“It is a routine occurrence,” Francis told federal officials on Tuesday. “It’s routine to be sued. It’s also routine (for us) to be successful.”
The mayor made the comments in a video conference with the federal government’s Standing Committee on Transport, Infrastructure and Communities — which has been discussing a new piece of legislation that could prove a potent defence against the tactics of Ambassador Bridge owner Manuel ‘Matty’ Moroun.
The Bridge to Strengthen Trade Act would make the Detroit River International Crossing project exempt from the process approval requirements that Moroun’s lawyers have been using as leverage to call for judicial reviews.
“I don’t think there’s enough time … allocated to us today to talk about the number of lawsuits that have been levelled against us by the Ambassador Bridge,” Francis told the committee.
Francis referred briefly to the city’s fight with Moroun over demolition control bylaws in Windsor’s west end — a lengthy and costly court battle that ended up tipping in the city’s favour.
Committee member and Essex MP Jeff Watson described Moroun’s strategy as “nuisance lawsuits” — meant to halt or delay construction as much as possible rather than ensure compliance with Canadian law.
Helena Borges, assistant deputy minister with Transport Canada, agreed. “(The lawsuits) definitely are not meant to speed up the project, that’s for sure.”
Borges said the DRIC project has been directly subject to six challenges legally and two challenges under trade law. At present, three of the legal challenges and both trade challenges are still in play.
All but one of the challenges were launched by the owners of the Ambassador Bridge.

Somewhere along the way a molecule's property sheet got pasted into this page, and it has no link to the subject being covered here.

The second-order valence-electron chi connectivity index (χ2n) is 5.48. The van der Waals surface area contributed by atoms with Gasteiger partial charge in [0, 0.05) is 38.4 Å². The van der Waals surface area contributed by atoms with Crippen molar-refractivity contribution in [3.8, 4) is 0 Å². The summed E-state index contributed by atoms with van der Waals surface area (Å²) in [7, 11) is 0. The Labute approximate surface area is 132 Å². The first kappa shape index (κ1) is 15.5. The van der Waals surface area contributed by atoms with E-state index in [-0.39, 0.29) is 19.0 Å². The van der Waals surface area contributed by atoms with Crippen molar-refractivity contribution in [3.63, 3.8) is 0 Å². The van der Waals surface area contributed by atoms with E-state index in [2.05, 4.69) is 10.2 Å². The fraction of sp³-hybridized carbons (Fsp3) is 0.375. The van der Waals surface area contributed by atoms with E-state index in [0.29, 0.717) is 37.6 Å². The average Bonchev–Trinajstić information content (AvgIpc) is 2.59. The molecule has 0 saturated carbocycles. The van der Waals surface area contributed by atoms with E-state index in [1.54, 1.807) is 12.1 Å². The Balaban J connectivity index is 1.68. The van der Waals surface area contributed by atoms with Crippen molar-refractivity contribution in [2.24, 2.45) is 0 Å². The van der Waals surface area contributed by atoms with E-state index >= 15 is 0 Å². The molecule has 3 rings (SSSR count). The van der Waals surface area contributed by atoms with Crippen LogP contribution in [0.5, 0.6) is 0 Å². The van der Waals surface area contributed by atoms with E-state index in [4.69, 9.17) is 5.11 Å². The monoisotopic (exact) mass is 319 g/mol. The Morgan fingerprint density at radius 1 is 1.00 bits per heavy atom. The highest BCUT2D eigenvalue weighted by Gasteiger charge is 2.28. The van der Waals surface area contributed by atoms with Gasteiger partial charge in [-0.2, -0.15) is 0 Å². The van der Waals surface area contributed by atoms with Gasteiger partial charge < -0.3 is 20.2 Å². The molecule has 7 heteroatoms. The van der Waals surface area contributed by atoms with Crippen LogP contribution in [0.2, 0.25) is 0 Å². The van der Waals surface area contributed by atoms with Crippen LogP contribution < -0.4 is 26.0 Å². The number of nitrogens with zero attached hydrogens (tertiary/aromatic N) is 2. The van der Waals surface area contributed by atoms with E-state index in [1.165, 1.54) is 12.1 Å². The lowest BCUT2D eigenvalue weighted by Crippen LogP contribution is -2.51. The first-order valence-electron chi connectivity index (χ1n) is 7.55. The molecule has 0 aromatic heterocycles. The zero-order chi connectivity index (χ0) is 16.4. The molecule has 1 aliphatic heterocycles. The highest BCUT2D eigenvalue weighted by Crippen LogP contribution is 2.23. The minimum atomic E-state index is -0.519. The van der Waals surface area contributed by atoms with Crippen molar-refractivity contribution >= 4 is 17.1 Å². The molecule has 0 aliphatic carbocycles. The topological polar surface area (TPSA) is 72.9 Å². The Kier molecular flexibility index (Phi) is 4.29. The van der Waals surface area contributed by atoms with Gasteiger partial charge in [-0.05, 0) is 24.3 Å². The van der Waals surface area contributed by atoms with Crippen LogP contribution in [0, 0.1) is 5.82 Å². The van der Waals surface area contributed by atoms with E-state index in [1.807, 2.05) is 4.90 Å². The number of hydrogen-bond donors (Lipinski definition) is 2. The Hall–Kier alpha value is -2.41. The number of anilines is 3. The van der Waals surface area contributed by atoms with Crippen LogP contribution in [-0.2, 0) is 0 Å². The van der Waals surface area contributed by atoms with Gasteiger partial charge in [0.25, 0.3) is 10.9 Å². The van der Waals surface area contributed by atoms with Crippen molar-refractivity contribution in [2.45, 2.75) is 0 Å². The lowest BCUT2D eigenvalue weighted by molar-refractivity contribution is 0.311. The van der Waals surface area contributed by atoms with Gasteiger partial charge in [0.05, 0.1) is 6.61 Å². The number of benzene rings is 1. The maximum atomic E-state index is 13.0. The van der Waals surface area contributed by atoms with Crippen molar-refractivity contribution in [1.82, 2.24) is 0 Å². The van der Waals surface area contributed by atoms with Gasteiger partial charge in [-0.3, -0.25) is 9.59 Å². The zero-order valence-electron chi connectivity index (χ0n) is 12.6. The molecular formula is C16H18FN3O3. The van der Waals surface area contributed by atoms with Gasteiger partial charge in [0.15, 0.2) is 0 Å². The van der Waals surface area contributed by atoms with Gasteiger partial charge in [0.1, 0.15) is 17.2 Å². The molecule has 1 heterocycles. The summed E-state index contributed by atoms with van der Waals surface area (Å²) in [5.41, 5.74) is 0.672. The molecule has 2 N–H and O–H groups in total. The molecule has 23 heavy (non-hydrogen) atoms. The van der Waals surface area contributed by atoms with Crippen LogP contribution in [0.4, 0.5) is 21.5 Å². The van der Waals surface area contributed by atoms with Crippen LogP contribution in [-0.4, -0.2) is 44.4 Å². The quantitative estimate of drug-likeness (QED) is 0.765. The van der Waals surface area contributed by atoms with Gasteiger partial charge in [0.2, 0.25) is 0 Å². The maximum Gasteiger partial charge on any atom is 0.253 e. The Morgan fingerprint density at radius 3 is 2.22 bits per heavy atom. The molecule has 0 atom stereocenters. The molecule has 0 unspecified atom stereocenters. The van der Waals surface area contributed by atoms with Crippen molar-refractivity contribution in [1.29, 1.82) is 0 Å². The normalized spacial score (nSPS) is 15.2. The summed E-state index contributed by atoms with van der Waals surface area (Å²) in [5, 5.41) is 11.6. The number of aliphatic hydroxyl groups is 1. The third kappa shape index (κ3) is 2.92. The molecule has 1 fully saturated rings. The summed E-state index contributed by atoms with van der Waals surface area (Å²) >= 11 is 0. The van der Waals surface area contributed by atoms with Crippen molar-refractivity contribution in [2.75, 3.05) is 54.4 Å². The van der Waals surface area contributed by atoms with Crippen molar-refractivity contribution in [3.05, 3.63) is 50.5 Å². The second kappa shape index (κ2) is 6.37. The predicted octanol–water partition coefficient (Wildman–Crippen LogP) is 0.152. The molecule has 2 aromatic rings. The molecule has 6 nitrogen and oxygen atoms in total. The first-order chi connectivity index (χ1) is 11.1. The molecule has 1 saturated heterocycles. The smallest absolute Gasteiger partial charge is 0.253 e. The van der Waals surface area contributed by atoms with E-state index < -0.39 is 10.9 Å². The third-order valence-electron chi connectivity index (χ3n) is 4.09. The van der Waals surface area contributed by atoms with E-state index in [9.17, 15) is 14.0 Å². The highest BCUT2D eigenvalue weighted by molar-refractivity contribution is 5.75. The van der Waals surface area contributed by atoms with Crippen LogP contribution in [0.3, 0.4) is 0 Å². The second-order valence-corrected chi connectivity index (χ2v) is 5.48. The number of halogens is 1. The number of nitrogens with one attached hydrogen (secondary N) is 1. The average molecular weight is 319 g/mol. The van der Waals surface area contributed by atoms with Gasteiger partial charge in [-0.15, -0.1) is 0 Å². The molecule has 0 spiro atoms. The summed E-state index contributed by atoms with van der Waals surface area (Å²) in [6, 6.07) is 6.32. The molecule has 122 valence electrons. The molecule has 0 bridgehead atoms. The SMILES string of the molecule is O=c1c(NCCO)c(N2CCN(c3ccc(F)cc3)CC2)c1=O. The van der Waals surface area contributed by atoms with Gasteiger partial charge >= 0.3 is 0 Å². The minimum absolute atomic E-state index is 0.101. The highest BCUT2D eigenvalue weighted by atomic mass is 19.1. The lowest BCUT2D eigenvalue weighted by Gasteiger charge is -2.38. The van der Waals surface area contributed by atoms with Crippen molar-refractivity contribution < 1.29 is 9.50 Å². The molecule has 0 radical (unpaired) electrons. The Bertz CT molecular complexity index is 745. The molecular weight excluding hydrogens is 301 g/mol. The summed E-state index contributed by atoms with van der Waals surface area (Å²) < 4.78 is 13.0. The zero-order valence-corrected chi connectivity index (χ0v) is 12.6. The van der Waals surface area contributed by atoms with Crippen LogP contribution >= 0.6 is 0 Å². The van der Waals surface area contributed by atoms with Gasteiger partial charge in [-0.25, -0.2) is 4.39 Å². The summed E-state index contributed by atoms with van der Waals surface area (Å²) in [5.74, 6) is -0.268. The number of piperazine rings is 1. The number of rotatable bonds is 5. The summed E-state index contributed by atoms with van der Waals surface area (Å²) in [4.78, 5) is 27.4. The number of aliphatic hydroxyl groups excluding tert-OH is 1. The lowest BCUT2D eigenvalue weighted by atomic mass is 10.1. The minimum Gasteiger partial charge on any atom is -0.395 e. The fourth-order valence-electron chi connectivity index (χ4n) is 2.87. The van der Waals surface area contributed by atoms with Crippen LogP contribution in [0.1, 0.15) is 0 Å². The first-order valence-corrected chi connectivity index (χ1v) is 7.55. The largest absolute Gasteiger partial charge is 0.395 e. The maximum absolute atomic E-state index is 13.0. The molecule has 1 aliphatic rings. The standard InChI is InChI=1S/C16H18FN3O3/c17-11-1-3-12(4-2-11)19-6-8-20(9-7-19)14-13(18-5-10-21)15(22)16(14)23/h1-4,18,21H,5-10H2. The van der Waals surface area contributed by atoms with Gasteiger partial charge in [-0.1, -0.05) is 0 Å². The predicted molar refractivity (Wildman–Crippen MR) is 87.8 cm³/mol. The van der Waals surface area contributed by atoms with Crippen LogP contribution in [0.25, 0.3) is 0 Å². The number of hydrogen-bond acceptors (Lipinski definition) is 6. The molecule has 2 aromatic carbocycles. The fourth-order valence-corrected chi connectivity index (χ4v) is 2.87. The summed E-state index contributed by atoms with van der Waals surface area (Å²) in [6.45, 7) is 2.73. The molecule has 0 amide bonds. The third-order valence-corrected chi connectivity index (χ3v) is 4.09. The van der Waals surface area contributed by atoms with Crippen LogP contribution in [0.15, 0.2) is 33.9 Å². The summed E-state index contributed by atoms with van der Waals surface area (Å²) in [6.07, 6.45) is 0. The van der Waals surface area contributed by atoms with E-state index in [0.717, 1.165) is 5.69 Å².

In Francis’ testimony to the committee, he threw the City of Windsor’s support behind the Bridge to Strengthen Trade Act, describing it as “a very significant step forward.”
“That’s why I’m here. This is a very important bill. It’s more than just words on paper,” the mayor said.
Francis said he believes the most important effect of the legislation would be the certainty it will bring to “the P3 market” — referring to the public-private partnerships that would build and operate the new bridge.
More certainty about the project would bring more competing bids — which would result in better value for taxpayers.
Although greatly freed under the new legislation, the DRIC project would still be required to comply with federal oversight on “environment and other concerns,” according to the committee discussion.
Francis said public consultation on the project has been extensive, the environmental assessment was thorough, and he feels project officials have “gone to the Nth degree” in their due diligence.
“This issue has gripped this community for the last four or five years,” Francis said. “There were a lot of opinions expressed, a lot of feedback given, a lot of suggestions made.”
Francis described the Windsor-Detroit corridor as an “economic lifeline,” with its trade depended upon by many municipalities, jurisdictions and regions on both sides of the border.
“Up until now … that trade has been carried on infrastructure that was built by our grandparents,” Francis said.
The mayor went on to describe Moroun as an individual intent on protecting “his private interests.”
Tuesday’s committee session ran out of the time before recommendations could be tabled. The legislation will return to the committee for further discussion on Nov. 20.